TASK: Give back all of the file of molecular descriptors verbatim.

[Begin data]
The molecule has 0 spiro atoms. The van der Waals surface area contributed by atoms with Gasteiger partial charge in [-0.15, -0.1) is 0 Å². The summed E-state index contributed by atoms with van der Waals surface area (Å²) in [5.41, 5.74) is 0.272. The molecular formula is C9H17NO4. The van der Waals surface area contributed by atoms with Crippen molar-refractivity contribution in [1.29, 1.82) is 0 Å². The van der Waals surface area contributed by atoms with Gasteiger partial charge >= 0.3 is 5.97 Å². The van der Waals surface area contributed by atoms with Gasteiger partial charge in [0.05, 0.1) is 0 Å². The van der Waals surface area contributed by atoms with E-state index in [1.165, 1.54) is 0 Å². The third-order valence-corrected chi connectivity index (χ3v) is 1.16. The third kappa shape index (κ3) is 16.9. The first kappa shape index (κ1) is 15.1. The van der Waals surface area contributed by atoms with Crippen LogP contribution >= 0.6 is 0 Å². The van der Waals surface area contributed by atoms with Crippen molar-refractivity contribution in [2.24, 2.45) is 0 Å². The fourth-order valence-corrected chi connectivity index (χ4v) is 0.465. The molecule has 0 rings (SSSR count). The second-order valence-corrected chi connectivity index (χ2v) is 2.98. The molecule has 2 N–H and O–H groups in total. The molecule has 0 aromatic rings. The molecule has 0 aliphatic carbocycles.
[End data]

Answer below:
The molecule has 0 spiro atoms. The van der Waals surface area contributed by atoms with Gasteiger partial charge in [-0.15, -0.1) is 0 Å². The summed E-state index contributed by atoms with van der Waals surface area (Å²) in [5.41, 5.74) is 0.272. The molecular formula is C9H17NO4. The van der Waals surface area contributed by atoms with Crippen molar-refractivity contribution in [1.29, 1.82) is 0 Å². The van der Waals surface area contributed by atoms with Gasteiger partial charge >= 0.3 is 5.97 Å². The van der Waals surface area contributed by atoms with Gasteiger partial charge in [0.05, 0.1) is 0 Å². The van der Waals surface area contributed by atoms with E-state index in [1.165, 1.54) is 0 Å². The third-order valence-corrected chi connectivity index (χ3v) is 1.16. The third kappa shape index (κ3) is 16.9. The first kappa shape index (κ1) is 15.1. The van der Waals surface area contributed by atoms with Crippen LogP contribution >= 0.6 is 0 Å². The van der Waals surface area contributed by atoms with Crippen molar-refractivity contribution in [2.24, 2.45) is 0 Å². The fourth-order valence-corrected chi connectivity index (χ4v) is 0.465. The molecule has 0 rings (SSSR count). The second-order valence-corrected chi connectivity index (χ2v) is 2.98. The molecule has 2 N–H and O–H groups in total. The molecule has 0 aromatic rings. The molecule has 0 aliphatic carbocycles.